The challenge of getting a good education in the RV while on the road can be addressed with some fairly good preparation combined with understanding the needs of your kids. One of the key elements that must be taken into consideration is that kids “stagger” their activities. This is due to less room available.

One exceptional idea is to begin by creating individual “packets” that simply contain a schedule of what they are required to do. Simple images such as getting up in the morning, brushing your teeth/washing, having breakfast, sitting down for school work. With multiple kids, these help them to stay on task.

Remember that parents can’t be experts at everything and expect that as you move forward in road schooling that you will need to research, read and even learn things that you didn’t know.

To address the main topics of homeschooling on the road, you will need to try to do your own homework.

  1. Do the research for preparation of a short term and foolproof syllabus. You will absolutely need to set up equivalent grades such as Primary, Upper Primary, Middle, High School, etc.
  2. Feel free to customize the syllabus to accommodate how your kids can learn and benefit from them.
  3. Try to keep things a bit flexible. There may be some guidelines, but keeping things interesting means making an attempt to stay away from hard rules.
  4. The flexibility should also apply to “school hours”. RVing often involves arrivals, camping, and departures that can interfere with standardized hours. If you are on the road without those interferences, you can have preset hours of work.
  5. It will be important for your children to be involved in a camping environment with other kids. This will offer peer education and while you are camping you can share/talk to other parents that are road schooling. A great way to get new tips.
  6. Encourage your kids to keep journals. This can be one of the daily assignments and even one sentence would be acceptable.
  7. Each child should be given the task of learning a minimum of one new skill per year. Think of the kind of activities that the Girl Scouts and Boy Scouts accomplish. These are a combination of outdoor and life lessons. Make sure that you follow the same reward concepts with badges or some form of honor for learning the skills.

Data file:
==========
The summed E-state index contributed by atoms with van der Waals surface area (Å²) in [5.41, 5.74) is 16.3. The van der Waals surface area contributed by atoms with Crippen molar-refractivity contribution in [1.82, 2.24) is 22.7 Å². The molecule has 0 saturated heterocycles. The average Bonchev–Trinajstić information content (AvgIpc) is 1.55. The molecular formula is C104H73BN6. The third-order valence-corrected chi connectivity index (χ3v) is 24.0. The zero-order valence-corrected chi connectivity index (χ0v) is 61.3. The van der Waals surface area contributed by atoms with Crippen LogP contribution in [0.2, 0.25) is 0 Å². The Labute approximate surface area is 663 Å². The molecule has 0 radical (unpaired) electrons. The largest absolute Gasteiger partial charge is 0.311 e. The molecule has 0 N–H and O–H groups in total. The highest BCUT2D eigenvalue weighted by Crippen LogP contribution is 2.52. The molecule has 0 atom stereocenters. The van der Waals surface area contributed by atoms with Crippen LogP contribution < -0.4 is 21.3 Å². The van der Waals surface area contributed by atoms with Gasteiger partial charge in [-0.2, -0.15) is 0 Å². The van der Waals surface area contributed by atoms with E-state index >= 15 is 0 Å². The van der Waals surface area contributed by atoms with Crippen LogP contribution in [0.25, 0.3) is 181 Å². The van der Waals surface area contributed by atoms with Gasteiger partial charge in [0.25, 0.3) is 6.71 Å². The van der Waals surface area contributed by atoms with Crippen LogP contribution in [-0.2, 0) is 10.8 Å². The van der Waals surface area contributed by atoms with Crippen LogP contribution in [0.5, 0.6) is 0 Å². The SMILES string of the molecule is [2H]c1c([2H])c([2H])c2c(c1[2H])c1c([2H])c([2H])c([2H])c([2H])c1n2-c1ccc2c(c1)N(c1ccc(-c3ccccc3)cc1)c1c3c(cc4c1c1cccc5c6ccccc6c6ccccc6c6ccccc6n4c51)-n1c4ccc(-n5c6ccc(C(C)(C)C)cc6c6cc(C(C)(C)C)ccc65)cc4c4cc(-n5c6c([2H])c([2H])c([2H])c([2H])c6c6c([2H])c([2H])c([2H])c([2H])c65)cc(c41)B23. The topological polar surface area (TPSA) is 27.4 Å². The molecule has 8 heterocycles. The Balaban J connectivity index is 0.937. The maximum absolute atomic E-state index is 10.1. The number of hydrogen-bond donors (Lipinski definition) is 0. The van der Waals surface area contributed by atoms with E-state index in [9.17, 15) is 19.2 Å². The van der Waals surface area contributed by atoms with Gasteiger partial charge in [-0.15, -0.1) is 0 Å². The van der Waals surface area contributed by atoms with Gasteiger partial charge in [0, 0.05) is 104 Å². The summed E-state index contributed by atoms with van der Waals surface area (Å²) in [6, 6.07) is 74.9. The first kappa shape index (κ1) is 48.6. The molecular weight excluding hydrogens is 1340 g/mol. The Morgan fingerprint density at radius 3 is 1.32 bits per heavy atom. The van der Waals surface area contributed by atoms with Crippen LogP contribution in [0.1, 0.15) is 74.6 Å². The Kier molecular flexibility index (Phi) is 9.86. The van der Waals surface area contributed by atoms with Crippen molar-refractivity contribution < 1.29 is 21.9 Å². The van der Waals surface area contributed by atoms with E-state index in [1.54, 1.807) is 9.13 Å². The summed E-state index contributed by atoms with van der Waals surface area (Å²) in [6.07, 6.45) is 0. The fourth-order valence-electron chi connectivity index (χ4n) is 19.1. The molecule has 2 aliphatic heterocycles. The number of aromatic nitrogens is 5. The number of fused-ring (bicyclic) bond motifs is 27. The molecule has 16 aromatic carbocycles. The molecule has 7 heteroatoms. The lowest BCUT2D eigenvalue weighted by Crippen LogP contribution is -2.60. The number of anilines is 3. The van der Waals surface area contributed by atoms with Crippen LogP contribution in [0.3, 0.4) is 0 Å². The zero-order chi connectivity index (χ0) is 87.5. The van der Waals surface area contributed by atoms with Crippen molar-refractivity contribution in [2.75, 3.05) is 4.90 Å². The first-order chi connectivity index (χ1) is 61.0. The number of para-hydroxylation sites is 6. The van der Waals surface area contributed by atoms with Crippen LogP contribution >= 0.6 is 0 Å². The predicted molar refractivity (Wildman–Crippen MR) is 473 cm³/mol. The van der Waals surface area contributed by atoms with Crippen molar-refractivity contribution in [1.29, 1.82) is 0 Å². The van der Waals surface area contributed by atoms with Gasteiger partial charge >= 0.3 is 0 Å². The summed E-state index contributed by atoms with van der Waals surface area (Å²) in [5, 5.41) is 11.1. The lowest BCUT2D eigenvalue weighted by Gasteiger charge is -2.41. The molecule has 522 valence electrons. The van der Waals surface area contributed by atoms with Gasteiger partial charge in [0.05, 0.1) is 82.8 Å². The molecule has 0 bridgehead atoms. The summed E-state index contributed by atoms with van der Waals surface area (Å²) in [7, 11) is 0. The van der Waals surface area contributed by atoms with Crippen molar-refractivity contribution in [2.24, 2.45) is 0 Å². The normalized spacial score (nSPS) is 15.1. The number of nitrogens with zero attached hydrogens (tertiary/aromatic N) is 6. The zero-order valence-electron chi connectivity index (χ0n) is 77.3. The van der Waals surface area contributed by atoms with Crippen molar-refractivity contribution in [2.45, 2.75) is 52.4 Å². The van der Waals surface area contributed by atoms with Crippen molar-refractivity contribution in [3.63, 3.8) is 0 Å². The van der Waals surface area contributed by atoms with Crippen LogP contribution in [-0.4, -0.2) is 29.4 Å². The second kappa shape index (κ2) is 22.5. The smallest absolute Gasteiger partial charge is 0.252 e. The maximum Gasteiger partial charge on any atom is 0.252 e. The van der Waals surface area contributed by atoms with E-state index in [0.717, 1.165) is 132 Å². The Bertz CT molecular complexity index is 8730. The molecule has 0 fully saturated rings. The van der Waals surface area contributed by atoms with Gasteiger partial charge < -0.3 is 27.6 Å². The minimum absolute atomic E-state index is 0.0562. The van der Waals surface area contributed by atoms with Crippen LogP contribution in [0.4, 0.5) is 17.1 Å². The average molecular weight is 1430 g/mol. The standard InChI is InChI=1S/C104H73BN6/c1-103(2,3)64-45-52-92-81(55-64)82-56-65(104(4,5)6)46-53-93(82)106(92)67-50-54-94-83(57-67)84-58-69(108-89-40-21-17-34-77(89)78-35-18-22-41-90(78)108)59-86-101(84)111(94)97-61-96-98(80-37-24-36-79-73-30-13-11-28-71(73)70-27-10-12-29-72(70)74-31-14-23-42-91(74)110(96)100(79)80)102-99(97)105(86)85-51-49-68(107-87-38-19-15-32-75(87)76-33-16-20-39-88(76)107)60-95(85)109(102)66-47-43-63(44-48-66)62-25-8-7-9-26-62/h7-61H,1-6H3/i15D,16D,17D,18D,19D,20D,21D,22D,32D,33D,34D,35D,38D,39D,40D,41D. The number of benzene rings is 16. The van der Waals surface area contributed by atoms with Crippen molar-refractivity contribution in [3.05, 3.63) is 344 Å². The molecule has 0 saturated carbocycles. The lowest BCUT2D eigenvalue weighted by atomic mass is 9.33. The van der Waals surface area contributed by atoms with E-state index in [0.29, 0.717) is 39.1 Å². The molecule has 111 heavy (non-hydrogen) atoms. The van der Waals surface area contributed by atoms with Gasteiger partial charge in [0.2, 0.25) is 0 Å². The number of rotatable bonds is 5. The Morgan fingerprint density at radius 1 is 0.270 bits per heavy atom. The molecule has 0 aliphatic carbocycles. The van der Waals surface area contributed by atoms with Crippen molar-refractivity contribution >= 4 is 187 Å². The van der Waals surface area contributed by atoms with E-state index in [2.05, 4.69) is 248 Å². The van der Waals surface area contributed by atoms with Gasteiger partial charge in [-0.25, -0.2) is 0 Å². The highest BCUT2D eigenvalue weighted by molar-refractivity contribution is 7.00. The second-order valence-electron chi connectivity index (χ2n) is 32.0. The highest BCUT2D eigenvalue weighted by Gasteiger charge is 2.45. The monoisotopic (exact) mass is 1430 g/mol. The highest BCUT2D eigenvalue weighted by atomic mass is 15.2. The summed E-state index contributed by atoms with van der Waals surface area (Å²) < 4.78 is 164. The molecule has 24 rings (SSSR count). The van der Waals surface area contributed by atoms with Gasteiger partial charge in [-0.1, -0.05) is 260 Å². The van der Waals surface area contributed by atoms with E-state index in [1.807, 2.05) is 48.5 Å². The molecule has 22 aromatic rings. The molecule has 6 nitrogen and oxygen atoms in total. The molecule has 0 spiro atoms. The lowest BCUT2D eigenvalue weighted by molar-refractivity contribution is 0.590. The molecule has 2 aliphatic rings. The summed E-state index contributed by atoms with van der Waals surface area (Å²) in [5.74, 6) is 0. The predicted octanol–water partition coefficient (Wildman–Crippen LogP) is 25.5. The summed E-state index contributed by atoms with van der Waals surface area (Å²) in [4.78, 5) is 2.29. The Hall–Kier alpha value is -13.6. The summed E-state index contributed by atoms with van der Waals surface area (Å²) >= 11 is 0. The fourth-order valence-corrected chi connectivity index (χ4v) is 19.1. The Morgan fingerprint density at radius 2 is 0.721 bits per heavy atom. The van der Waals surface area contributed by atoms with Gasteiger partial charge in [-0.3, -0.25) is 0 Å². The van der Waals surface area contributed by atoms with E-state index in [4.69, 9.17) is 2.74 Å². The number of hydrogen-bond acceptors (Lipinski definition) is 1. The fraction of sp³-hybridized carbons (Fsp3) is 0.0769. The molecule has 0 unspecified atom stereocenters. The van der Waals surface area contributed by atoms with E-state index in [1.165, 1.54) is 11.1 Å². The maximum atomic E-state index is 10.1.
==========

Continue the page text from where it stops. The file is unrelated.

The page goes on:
8. Have a preset storage area for all school materials that are not required to be out. This should include all of the tools that they will need to accomplish their daily tasks and can be easily accessed.

Customizing an area for each of your children is important so everything that relates to them should have their name on it. Each child should have a work area system that can hang on the wall with assignment pockets and a goal to accomplish one item from each pocket every day. They can either select or you can assign them.

Each pocket addresses a particular subject that complies with the syllabus. Be very specific on the assignments, an example might be a book in one of the pockets and assignment of a specific number of pages within the book. For kids that have specific issues that they must focus on such as handwriting or reading, make sure that there is emphasis on their areas of attention in their pockets.

Use Your Locations for Creativity

We all remember school outings. These were trips designed to visit areas such as museums or historic places and learn. You and your family have the unique opportunity to take advantage of designing your own school trips by visiting them as you travel.

You already have a preset concept of your destinations so do your due diligence ahead of time to find out what places of interest are in the areas. Make it a fun part or whole day trip and incorporate some of each child’s daily assignments for accomplishment. Mix up the visits to include a variety of interests. If the visit takes up the entire time, offer them the choice of creating their own assignment based on what they learned from the day.

Some may be artists while others are writers; still others may want to create a photo or video display of what they got from their experience. Encourage creativity at every turn. If you have a child that seems to lack the imagination or ideas, feel free to nudge them with a few thoughts.

Although they share a lot of the same traits, road schooling is different than standard home schooling. You have limited space and every square inch must be used to your best advantage. Children do need a concept of scheduling and regimentation, but since RVing involves a constant state of “change” you will need to incorporate that philosophy into the daily routine.

The beauty of road schooling is that you can let your travels be part of the education and memories that you give to your kids.

Additional Resources for Road Schooling your Kids

https://www.tripsavvy.com/homeschooling-while-rving-full-time-2912627

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